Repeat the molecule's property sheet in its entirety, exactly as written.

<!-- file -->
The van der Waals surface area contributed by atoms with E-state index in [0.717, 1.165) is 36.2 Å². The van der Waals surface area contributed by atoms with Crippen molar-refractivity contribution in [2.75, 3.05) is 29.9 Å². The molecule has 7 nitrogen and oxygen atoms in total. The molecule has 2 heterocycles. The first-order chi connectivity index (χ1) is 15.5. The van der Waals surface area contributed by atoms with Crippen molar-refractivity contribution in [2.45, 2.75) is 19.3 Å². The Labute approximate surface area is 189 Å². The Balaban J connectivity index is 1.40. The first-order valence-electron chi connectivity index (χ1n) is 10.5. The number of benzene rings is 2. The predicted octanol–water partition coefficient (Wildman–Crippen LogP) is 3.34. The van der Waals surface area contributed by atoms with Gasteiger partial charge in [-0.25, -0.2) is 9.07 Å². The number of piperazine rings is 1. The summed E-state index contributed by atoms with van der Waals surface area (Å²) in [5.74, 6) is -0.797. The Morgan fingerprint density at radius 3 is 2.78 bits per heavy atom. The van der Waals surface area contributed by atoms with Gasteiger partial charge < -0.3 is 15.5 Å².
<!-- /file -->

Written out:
The van der Waals surface area contributed by atoms with E-state index in [0.717, 1.165) is 36.2 Å². The van der Waals surface area contributed by atoms with Crippen molar-refractivity contribution in [2.75, 3.05) is 29.9 Å². The molecule has 7 nitrogen and oxygen atoms in total. The molecule has 2 heterocycles. The first-order chi connectivity index (χ1) is 15.5. The van der Waals surface area contributed by atoms with Crippen molar-refractivity contribution in [2.45, 2.75) is 19.3 Å². The Labute approximate surface area is 189 Å². The Balaban J connectivity index is 1.40. The first-order valence-electron chi connectivity index (χ1n) is 10.5. The number of benzene rings is 2. The predicted octanol–water partition coefficient (Wildman–Crippen LogP) is 3.34. The van der Waals surface area contributed by atoms with Gasteiger partial charge in [-0.25, -0.2) is 9.07 Å². The number of piperazine rings is 1. The summed E-state index contributed by atoms with van der Waals surface area (Å²) in [5.74, 6) is -0.797. The Morgan fingerprint density at radius 3 is 2.78 bits per heavy atom. The van der Waals surface area contributed by atoms with Gasteiger partial charge < -0.3 is 15.5 Å².